Congenital Muscular Torticollis
Congenital torticollis means that a
baby is born with an odd position of the neck. The odd position is because of a tight,
short neck muscle. It affects the right side more often than the left side. It may
from mild to severe. The condition is sometimes called wryneck or twisted neck.
Healthcare providers don't know
what causes the condition. It may be from an abnormal position in the womb. Or it
from an injury to the neck muscle before birth. This causes scar tissue to form and
tighten the neck muscle.
Congenital muscular torticollis may
be seen at birth. Or you may not notice it until your baby is at least a few weeks
Each child may have slightly different symptoms. Symptoms may include:
- Tilting of the baby’s head to one
- Turning of the baby’s chin toward the
opposite side of the head
- Trouble moving the head
- Firm, small, lump in the middle of the
In severe muscular torticollis, a
baby may also have:
- Flattening of the side of the
- Differences between the sides of the
- Oddly positioned ear
- Other abnormalities of muscles, bones,
The symptoms of congenital muscular
torticollis may look like other conditions. Make sure your child sees their healthcare
provider for a diagnosis.
Your baby’s healthcare provider
will usually find the abnormality when examining your baby. Your child may need these
tests for diagnosis:
X-rays. This will check for abnormalities in the bones of
the neck and shoulders.
Ultrasound exam. This test uses sound waves to check the
Treatment will depend on your
child’s symptoms, age, and general health. It will also depend on how severe the
Treatment may include:
Gentle stretching. This will help ease tightness and
lengthen the neck muscle.
Environmental adaptation. The home environment can be
adapted to encourage your baby to turn their head in the direction that stretches
neck muscle. This will help your baby learn to move and stretch the muscle.
Your baby may be referred to an outpatient physical therapist for
Surgery. Rarely, surgery is needed to correct the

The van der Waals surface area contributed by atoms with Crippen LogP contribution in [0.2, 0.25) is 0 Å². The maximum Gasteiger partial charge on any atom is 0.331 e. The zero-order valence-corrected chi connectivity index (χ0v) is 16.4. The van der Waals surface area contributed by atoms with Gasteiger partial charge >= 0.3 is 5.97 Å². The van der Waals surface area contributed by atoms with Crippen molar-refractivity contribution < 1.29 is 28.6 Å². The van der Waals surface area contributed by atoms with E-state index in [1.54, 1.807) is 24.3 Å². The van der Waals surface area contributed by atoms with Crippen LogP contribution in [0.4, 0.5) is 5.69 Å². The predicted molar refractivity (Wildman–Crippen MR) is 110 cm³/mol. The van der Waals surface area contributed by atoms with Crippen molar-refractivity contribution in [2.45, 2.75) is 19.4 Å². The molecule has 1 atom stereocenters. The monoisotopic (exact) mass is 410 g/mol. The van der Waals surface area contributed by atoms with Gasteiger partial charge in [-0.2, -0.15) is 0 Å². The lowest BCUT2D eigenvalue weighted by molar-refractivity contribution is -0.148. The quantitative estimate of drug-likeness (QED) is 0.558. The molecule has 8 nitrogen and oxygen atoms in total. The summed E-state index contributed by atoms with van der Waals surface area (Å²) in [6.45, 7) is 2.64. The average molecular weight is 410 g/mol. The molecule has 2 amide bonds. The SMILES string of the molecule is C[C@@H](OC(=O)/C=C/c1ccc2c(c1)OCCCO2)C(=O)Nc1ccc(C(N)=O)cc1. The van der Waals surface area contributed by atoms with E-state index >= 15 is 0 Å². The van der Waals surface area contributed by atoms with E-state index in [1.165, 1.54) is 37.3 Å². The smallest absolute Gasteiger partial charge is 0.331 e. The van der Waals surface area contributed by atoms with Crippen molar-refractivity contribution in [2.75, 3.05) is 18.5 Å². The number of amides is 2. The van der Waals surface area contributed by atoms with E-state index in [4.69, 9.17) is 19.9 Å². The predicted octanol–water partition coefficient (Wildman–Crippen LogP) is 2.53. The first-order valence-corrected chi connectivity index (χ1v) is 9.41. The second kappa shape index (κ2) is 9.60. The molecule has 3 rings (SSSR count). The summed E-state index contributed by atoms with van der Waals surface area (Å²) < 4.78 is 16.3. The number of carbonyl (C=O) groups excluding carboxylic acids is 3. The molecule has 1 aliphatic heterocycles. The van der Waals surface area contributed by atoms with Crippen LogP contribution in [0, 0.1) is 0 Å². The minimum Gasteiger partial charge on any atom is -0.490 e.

If the problem is not fixed, the
baby will be unable to move their head normally. It will lead to permanent muscle
tightening. It will cause the neck and face to develop unevenly.
You can help your baby loosen and
stretch the muscle by:
- Doing stretching exercises that your
baby's healthcare provider shows you
- Putting toys where your baby has to
turn their head to look at them
- Holding your baby so that the baby has
to turn their head
- Putting your baby in the crib so that
the baby has to turn their head to look at you
Talk with your baby’s healthcare
provider about seeing a physical therapist. They can help you with exercises and
positioning. And your baby may also receive therapy.
Your baby’s healthcare provider
will recheck your baby regularly to make sure the torticollis is getting better.
When to Call a Healthcare Provider
Call your baby’s healthcare
provider if you notice symptoms of muscular torticollis. And if your baby has the
condition, call the healthcare provider if it is not getting better.
Congenital muscular torticollis is
a condition in which a baby’s neck muscle is tight and short. This causes the neck
- Healthcare providers don't know what
causes the condition.
- Congenital muscular torticollis may be
seen at birth. Or it may not be found until a baby is at least a few weeks old.
- Usually gentle stretching exercises
and positioning are all that is needed to treat the shortened muscle.
- If the problem is not fixed, the baby
will not be able to move their head normally. It can lead to permanent muscle
tightening and uneven development of the neck and face.
Tips to help you get the most from
a visit to your child’s healthcare provider:
- Know the reason for the visit and what
you want to happen.
- Before your visit, write down
questions you want answered.
- At the visit, write down the name of a
new diagnosis and any new medicines, treatments, or tests. Also write down any new
instructions your provider gives you for your child.
- Know why a new medicine or treatment
is prescribed and how it will help your child. Also know what the side effects
- Ask if your child’s condition can be
treated in other ways.
- Know why a test or procedure is
recommended and what the results could mean.
- Know what to expect if your child does
not take the medicine or have the test or procedure.
- If your child has a follow-up
appointment, write down the date, time, and purpose for that visit.
- Know how you can contact your child’s
healthcare provider after office hours, and on weekends and holidays. This is
important if your child becomes ill and you have questions or need advice.